1) Gives an overview of how to find out where a user is in the filesystem (pwd), list of what is there (ls) and how to find out all the options/flags that can be used with a particular command (man). 

pwd – print name of current/working directory 

ls – list directory contents 


man – an interface to the system reference manuals 

man [COMMAND] 


2) Overview of how to move around the file system, change into other directories (cd). 

cd – change the current directory  


cd on its own will change into the user’s home directory 

cd .. will go one directory up from the current one 


3) Explains the difference between an absolute and relative path.

A relative path specifies a location starting from the current location. 

An absolute path specifies a location from the root of the file system. 

4) Overview of how to create new directories and files. New files are created with the editor nano.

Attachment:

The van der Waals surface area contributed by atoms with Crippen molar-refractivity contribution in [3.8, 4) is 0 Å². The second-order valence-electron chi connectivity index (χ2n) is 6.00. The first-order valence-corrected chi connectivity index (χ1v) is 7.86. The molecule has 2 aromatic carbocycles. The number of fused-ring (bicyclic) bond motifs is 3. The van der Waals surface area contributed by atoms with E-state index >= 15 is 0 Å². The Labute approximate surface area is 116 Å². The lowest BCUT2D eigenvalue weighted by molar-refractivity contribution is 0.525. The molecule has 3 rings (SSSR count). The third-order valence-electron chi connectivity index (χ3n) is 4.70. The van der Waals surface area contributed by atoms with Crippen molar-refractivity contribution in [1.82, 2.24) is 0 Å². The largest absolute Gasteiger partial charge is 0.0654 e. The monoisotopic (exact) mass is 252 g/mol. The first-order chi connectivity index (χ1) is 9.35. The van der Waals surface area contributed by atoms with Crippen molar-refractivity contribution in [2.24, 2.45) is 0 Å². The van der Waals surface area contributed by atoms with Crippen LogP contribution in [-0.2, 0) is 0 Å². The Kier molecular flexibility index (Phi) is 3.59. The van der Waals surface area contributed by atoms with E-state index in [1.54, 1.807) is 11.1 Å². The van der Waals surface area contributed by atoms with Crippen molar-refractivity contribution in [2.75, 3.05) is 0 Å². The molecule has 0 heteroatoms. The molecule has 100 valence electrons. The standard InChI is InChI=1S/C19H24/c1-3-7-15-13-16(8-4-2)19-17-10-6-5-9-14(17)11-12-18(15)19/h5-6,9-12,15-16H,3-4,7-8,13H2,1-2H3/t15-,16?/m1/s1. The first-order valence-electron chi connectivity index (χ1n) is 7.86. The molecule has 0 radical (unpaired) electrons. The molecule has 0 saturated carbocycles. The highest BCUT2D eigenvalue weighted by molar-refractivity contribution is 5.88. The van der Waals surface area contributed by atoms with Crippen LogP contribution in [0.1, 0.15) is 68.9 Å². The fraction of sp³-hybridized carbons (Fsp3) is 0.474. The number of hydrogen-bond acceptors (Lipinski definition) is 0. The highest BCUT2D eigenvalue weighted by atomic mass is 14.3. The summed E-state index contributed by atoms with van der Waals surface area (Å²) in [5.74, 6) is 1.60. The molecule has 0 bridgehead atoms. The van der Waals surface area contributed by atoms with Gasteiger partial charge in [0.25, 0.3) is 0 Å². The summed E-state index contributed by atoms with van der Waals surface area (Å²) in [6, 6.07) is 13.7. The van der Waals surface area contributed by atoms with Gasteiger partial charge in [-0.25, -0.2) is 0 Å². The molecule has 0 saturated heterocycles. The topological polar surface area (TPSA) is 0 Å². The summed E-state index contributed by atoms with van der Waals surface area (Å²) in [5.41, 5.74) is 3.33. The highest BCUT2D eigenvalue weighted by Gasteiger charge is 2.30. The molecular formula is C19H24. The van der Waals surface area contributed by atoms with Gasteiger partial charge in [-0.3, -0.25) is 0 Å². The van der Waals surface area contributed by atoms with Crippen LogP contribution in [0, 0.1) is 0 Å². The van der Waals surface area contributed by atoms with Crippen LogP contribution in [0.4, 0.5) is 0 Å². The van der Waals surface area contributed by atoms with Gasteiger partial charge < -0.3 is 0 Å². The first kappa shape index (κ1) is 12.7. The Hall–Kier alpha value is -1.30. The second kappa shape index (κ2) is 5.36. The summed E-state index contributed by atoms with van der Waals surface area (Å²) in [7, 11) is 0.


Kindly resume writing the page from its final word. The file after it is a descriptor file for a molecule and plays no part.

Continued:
mkdir – creates a new directory. 


nano – Nano’s ANOther editor 

nano [PATH-TO-FILE]  


5) Overview of how to use the vi editor to edit files. Further commands within vi can be found here: (PDF, 61.2 KB).

vi – powerful text editor 


i – insert mode 

Esc – leave insert mode 

:w – write/save file 

:q – exit file 

:wq – save and then exit file 

:q! – override any changes and exit file without saving 


6) Overview of file viewers available. 

cat – prints the whole file content to screen. 


more – prints a file to screen page by page, press space bar for next page. 

more [PATH-TO-FILE] 

less – prints a file to screen page by page. Scrollable, use page-down and page-up or arrow keys to navigate through the file. Press q to quit. 

less – [PATH-TO-FILE] 

7) Overview of how to copy and move files and directories. 

cp – copies a file or directory 



mv – moves (renames) a file or directory 




8) Overview of how to remove files and directories. 

rm – removes (deletes) a file or directory. This is not reversible. Once deleted it is gone and cannot be recovered. 




Set 4: HPC file systems and what users need to consider for appropriate and efficient usage